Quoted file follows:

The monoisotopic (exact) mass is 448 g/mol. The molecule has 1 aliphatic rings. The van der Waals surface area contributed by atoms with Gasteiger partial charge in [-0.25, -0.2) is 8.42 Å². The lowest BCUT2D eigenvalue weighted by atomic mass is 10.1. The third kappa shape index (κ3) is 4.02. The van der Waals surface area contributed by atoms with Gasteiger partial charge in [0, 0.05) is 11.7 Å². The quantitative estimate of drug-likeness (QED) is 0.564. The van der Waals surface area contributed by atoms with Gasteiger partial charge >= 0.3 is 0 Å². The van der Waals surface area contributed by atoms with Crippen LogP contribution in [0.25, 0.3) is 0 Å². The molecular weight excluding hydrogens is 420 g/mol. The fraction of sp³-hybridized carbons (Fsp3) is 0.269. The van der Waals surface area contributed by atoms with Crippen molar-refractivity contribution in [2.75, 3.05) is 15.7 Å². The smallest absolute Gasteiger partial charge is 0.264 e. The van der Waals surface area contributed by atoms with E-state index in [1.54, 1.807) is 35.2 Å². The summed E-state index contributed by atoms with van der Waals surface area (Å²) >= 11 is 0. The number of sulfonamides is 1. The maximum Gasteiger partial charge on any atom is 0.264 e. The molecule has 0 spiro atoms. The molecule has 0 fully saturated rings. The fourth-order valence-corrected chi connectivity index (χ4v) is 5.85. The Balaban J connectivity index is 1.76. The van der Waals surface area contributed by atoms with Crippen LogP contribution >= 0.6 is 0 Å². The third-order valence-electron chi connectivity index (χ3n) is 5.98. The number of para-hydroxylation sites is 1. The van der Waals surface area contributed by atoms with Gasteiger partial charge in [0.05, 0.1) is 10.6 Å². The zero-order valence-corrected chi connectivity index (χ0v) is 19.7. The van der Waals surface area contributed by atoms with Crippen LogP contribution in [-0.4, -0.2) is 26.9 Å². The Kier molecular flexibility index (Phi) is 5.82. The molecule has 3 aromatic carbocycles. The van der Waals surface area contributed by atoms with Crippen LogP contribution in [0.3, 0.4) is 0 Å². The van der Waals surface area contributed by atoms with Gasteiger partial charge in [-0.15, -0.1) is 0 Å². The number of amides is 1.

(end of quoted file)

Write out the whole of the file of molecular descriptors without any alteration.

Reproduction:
The monoisotopic (exact) mass is 448 g/mol. The molecule has 1 aliphatic rings. The van der Waals surface area contributed by atoms with Gasteiger partial charge in [-0.25, -0.2) is 8.42 Å². The lowest BCUT2D eigenvalue weighted by atomic mass is 10.1. The third kappa shape index (κ3) is 4.02. The van der Waals surface area contributed by atoms with Gasteiger partial charge in [0, 0.05) is 11.7 Å². The quantitative estimate of drug-likeness (QED) is 0.564. The van der Waals surface area contributed by atoms with Gasteiger partial charge >= 0.3 is 0 Å². The van der Waals surface area contributed by atoms with Crippen LogP contribution in [0.25, 0.3) is 0 Å². The molecular weight excluding hydrogens is 420 g/mol. The fraction of sp³-hybridized carbons (Fsp3) is 0.269. The van der Waals surface area contributed by atoms with Crippen molar-refractivity contribution in [2.75, 3.05) is 15.7 Å². The smallest absolute Gasteiger partial charge is 0.264 e. The van der Waals surface area contributed by atoms with E-state index in [1.54, 1.807) is 35.2 Å². The summed E-state index contributed by atoms with van der Waals surface area (Å²) >= 11 is 0. The number of sulfonamides is 1. The maximum Gasteiger partial charge on any atom is 0.264 e. The molecule has 0 spiro atoms. The molecule has 0 fully saturated rings. The fourth-order valence-corrected chi connectivity index (χ4v) is 5.85. The Balaban J connectivity index is 1.76. The van der Waals surface area contributed by atoms with Crippen LogP contribution >= 0.6 is 0 Å². The third-order valence-electron chi connectivity index (χ3n) is 5.98. The number of para-hydroxylation sites is 1. The van der Waals surface area contributed by atoms with Gasteiger partial charge in [0.05, 0.1) is 10.6 Å². The zero-order valence-corrected chi connectivity index (χ0v) is 19.7. The van der Waals surface area contributed by atoms with Crippen LogP contribution in [-0.4, -0.2) is 26.9 Å². The Kier molecular flexibility index (Phi) is 5.82. The molecule has 3 aromatic carbocycles. The van der Waals surface area contributed by atoms with Crippen LogP contribution in [0.3, 0.4) is 0 Å². The van der Waals surface area contributed by atoms with Gasteiger partial charge in [-0.15, -0.1) is 0 Å². The number of amides is 1.